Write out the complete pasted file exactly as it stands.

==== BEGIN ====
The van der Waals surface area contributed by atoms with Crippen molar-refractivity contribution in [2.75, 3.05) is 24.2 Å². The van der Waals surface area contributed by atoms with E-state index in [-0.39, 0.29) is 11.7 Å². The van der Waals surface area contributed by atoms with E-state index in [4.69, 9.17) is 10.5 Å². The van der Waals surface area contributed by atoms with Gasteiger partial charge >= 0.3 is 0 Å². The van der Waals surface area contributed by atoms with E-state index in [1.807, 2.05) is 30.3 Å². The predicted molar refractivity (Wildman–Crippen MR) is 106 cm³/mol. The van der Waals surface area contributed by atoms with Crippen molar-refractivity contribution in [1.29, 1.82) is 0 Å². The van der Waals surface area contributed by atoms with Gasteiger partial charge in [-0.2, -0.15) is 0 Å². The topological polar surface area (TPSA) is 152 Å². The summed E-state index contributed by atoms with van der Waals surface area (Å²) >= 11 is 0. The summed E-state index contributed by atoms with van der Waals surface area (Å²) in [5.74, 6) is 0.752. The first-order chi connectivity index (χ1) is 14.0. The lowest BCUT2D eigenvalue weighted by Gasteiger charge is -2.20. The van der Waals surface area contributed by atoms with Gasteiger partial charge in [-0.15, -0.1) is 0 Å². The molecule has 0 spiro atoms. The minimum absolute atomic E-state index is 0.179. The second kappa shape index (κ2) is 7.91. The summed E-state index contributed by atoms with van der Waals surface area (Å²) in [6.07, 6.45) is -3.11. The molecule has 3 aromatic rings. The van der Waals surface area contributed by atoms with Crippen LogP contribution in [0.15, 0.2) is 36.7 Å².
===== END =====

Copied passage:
The van der Waals surface area contributed by atoms with Crippen molar-refractivity contribution in [2.75, 3.05) is 24.2 Å². The van der Waals surface area contributed by atoms with E-state index in [-0.39, 0.29) is 11.7 Å². The van der Waals surface area contributed by atoms with E-state index in [4.69, 9.17) is 10.5 Å². The van der Waals surface area contributed by atoms with Gasteiger partial charge >= 0.3 is 0 Å². The van der Waals surface area contributed by atoms with E-state index in [1.807, 2.05) is 30.3 Å². The predicted molar refractivity (Wildman–Crippen MR) is 106 cm³/mol. The van der Waals surface area contributed by atoms with Crippen molar-refractivity contribution in [1.29, 1.82) is 0 Å². The van der Waals surface area contributed by atoms with Gasteiger partial charge in [-0.2, -0.15) is 0 Å². The topological polar surface area (TPSA) is 152 Å². The summed E-state index contributed by atoms with van der Waals surface area (Å²) >= 11 is 0. The summed E-state index contributed by atoms with van der Waals surface area (Å²) in [5.74, 6) is 0.752. The first-order chi connectivity index (χ1) is 14.0. The lowest BCUT2D eigenvalue weighted by Gasteiger charge is -2.20. The van der Waals surface area contributed by atoms with Gasteiger partial charge in [-0.15, -0.1) is 0 Å². The molecule has 0 spiro atoms. The minimum absolute atomic E-state index is 0.179. The second kappa shape index (κ2) is 7.91. The summed E-state index contributed by atoms with van der Waals surface area (Å²) in [6.07, 6.45) is -3.11. The molecule has 3 aromatic rings. The van der Waals surface area contributed by atoms with Crippen LogP contribution in [0.15, 0.2) is 36.7 Å².